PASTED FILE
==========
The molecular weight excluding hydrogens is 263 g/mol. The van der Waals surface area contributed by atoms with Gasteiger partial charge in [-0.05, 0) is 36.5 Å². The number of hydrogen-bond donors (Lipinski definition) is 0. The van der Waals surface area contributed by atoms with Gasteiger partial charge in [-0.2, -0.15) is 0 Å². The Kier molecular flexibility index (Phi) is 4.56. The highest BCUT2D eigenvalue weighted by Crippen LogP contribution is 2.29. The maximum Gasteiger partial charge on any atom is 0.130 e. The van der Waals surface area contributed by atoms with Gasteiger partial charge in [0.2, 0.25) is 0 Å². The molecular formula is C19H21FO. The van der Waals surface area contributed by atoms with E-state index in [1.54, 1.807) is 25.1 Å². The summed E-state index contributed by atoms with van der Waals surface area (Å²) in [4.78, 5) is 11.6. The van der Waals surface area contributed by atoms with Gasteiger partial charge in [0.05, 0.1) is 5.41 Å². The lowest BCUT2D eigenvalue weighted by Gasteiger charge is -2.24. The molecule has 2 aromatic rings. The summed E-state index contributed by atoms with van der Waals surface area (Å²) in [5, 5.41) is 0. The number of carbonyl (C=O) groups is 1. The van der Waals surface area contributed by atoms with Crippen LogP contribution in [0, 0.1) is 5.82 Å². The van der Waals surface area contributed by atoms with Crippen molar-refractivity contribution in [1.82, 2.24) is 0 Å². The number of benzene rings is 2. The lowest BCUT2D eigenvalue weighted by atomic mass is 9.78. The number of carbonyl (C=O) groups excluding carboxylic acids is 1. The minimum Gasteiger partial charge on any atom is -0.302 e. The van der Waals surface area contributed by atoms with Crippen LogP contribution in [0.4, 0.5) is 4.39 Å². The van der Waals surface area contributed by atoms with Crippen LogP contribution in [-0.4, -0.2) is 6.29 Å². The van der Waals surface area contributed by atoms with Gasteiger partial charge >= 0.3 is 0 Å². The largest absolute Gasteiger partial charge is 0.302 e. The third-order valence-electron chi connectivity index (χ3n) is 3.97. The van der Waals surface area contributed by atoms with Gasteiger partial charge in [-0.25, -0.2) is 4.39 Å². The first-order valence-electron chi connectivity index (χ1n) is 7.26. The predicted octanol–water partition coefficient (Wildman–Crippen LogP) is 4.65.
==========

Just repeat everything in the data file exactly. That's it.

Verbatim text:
The molecular weight excluding hydrogens is 263 g/mol. The van der Waals surface area contributed by atoms with Gasteiger partial charge in [-0.05, 0) is 36.5 Å². The number of hydrogen-bond donors (Lipinski definition) is 0. The van der Waals surface area contributed by atoms with Gasteiger partial charge in [-0.2, -0.15) is 0 Å². The Kier molecular flexibility index (Phi) is 4.56. The highest BCUT2D eigenvalue weighted by Crippen LogP contribution is 2.29. The maximum Gasteiger partial charge on any atom is 0.130 e. The van der Waals surface area contributed by atoms with Gasteiger partial charge in [0.2, 0.25) is 0 Å². The molecular formula is C19H21FO. The van der Waals surface area contributed by atoms with E-state index in [1.54, 1.807) is 25.1 Å². The summed E-state index contributed by atoms with van der Waals surface area (Å²) in [4.78, 5) is 11.6. The van der Waals surface area contributed by atoms with Gasteiger partial charge in [0.05, 0.1) is 5.41 Å². The lowest BCUT2D eigenvalue weighted by Gasteiger charge is -2.24. The molecule has 2 aromatic rings. The summed E-state index contributed by atoms with van der Waals surface area (Å²) in [5, 5.41) is 0. The number of carbonyl (C=O) groups is 1. The van der Waals surface area contributed by atoms with Crippen LogP contribution in [0, 0.1) is 5.82 Å². The van der Waals surface area contributed by atoms with Crippen molar-refractivity contribution in [1.82, 2.24) is 0 Å². The number of benzene rings is 2. The lowest BCUT2D eigenvalue weighted by atomic mass is 9.78. The number of carbonyl (C=O) groups excluding carboxylic acids is 1. The minimum Gasteiger partial charge on any atom is -0.302 e. The van der Waals surface area contributed by atoms with Crippen LogP contribution in [0.4, 0.5) is 4.39 Å². The van der Waals surface area contributed by atoms with Crippen LogP contribution in [-0.4, -0.2) is 6.29 Å². The van der Waals surface area contributed by atoms with Gasteiger partial charge >= 0.3 is 0 Å². The largest absolute Gasteiger partial charge is 0.302 e. The third-order valence-electron chi connectivity index (χ3n) is 3.97. The van der Waals surface area contributed by atoms with Gasteiger partial charge in [-0.25, -0.2) is 4.39 Å². The first-order valence-electron chi connectivity index (χ1n) is 7.26. The predicted octanol–water partition coefficient (Wildman–Crippen LogP) is 4.65.